**Question:** What is the number of two-dimensional irreducible representations of a finite group ? How it can be expressed in groups-theoretic terms ? (Number of 1-dimensional irreps is |G/[G,G]| ).

The question is somewhat naive and actually I heard it from our teachers when I was an undergrad many years ago, it was always outspoken with some kind of mysterious flavour - "nobody knows, but may be...".

Some analogies:

There is a paper by V. Drinfeld 1981, which title is "Number of two-dimensional irreducible representations of the fundamental group of a curve over a finite field".

The main theorem express the number via the zeta function of the curve over F_q. (Russian pdf is for free - main formula can be seen from there). Of course, it is very specific class of the groups, however may be something can be done ?

Another analogy which comes to mind is related to topological quantum field theories, quantization of Wess-Zumino and Chern-Simons models. One consider the moduli space of d-dimensional representatation of the fundamental group. It is natarally symplectic manifold and its VOLUME is somewhat an anologue of the "number" of irreps for finite group. The volume can be calculated and is related to the famous Verlinde formula.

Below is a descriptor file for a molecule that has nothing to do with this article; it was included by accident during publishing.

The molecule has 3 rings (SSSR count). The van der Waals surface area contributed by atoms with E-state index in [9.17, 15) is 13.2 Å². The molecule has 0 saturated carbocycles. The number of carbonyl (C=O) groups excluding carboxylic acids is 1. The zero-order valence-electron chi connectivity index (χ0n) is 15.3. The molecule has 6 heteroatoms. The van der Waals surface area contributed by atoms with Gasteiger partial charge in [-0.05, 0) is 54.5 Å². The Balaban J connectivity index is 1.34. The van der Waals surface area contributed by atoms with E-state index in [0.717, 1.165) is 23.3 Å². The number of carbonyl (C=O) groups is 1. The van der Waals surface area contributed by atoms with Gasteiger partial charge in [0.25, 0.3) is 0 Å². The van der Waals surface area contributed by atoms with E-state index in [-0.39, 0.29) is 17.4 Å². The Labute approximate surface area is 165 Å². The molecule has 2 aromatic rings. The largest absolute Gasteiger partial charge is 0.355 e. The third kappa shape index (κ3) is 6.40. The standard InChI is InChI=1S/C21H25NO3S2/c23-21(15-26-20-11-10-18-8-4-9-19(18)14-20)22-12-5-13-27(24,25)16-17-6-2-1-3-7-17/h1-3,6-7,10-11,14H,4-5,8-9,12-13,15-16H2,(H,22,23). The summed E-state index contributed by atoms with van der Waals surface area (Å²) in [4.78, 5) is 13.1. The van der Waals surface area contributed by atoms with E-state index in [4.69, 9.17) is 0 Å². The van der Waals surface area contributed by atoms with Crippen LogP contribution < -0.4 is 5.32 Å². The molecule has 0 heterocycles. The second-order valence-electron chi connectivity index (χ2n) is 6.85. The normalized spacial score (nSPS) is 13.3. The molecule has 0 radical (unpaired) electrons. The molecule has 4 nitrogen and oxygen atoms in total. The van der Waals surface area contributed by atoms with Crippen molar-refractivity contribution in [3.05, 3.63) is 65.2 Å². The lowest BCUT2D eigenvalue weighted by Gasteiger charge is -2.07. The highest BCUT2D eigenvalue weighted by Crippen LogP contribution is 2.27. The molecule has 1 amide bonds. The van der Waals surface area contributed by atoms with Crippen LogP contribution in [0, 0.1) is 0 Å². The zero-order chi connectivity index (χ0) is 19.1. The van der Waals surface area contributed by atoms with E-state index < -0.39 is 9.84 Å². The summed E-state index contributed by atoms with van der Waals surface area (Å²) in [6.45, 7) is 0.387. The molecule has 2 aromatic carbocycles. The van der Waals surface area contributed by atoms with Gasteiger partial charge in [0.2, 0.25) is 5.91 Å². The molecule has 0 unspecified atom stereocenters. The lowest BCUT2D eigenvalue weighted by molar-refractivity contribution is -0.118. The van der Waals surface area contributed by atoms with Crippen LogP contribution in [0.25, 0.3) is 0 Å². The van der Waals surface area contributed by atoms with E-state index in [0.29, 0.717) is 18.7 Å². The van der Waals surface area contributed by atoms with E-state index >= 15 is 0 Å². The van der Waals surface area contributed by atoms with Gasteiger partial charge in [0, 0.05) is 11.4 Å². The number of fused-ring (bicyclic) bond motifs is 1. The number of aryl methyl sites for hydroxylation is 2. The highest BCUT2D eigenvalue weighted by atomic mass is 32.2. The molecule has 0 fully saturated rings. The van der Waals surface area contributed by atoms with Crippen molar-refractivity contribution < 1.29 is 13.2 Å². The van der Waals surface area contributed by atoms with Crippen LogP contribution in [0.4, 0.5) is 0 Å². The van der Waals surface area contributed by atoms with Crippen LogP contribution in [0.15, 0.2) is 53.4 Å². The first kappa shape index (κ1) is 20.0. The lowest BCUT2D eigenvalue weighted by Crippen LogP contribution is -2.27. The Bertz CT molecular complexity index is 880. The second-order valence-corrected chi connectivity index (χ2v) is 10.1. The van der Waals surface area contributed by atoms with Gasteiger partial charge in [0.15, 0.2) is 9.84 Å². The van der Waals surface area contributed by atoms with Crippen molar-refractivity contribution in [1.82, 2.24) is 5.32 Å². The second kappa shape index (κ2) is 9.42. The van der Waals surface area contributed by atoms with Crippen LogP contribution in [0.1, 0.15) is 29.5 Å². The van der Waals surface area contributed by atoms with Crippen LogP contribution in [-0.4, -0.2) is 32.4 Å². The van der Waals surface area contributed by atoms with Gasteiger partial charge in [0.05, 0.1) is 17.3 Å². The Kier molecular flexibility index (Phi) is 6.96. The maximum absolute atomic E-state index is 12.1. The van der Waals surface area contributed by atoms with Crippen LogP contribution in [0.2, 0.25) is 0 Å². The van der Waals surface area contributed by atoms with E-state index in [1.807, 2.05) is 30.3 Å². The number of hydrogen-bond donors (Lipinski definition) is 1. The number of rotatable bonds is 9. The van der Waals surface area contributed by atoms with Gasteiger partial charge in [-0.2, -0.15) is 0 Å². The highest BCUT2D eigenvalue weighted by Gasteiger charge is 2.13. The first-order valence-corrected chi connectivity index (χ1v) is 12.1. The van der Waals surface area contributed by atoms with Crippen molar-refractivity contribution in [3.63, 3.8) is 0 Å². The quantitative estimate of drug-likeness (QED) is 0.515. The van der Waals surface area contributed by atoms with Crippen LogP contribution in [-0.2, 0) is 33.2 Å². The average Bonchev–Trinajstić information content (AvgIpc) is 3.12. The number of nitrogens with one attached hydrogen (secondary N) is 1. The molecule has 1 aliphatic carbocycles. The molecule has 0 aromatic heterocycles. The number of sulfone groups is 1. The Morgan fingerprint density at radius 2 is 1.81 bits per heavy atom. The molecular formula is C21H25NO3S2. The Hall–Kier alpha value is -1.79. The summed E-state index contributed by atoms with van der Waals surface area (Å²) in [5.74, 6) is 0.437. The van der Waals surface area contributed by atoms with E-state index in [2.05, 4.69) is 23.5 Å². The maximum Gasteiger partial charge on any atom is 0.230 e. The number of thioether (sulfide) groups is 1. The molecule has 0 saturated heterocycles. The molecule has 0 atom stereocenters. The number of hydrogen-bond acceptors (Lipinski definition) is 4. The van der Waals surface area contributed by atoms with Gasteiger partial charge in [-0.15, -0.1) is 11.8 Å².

So, it is of course, both considerations are related to fundamental (=Galois) groups of CURVES.

**Question:** WHY? What makes fundamental (=Galois) groups of curves so specific ?
Can it be somehow generalized to other classes of curves ?